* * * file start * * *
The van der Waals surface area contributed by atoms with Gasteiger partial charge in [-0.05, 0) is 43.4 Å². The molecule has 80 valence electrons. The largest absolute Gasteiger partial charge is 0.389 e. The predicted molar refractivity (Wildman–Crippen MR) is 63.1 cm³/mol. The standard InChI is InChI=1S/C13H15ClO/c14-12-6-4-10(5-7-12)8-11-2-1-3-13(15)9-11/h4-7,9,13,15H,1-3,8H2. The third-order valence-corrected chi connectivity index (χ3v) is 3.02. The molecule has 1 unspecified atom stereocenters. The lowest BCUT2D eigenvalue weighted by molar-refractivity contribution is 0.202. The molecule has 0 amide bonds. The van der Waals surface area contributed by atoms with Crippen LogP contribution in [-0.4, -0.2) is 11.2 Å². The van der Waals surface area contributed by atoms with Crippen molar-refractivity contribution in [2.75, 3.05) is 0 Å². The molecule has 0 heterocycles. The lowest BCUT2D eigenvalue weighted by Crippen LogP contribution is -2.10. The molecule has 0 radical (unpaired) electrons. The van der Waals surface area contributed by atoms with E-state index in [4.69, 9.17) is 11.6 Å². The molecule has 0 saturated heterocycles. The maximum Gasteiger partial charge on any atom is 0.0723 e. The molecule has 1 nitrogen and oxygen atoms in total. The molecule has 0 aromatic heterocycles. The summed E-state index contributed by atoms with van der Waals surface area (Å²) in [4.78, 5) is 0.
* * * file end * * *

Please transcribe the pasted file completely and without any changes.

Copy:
The van der Waals surface area contributed by atoms with Gasteiger partial charge in [-0.05, 0) is 43.4 Å². The molecule has 80 valence electrons. The largest absolute Gasteiger partial charge is 0.389 e. The predicted molar refractivity (Wildman–Crippen MR) is 63.1 cm³/mol. The standard InChI is InChI=1S/C13H15ClO/c14-12-6-4-10(5-7-12)8-11-2-1-3-13(15)9-11/h4-7,9,13,15H,1-3,8H2. The third-order valence-corrected chi connectivity index (χ3v) is 3.02. The molecule has 1 unspecified atom stereocenters. The lowest BCUT2D eigenvalue weighted by molar-refractivity contribution is 0.202. The molecule has 0 amide bonds. The van der Waals surface area contributed by atoms with Crippen LogP contribution in [-0.4, -0.2) is 11.2 Å². The van der Waals surface area contributed by atoms with Crippen molar-refractivity contribution in [2.75, 3.05) is 0 Å². The molecule has 0 heterocycles. The lowest BCUT2D eigenvalue weighted by Crippen LogP contribution is -2.10. The molecule has 0 radical (unpaired) electrons. The van der Waals surface area contributed by atoms with E-state index in [4.69, 9.17) is 11.6 Å². The molecule has 0 saturated heterocycles. The maximum Gasteiger partial charge on any atom is 0.0723 e. The molecule has 1 nitrogen and oxygen atoms in total. The molecule has 0 aromatic heterocycles. The summed E-state index contributed by atoms with van der Waals surface area (Å²) in [4.78, 5) is 0.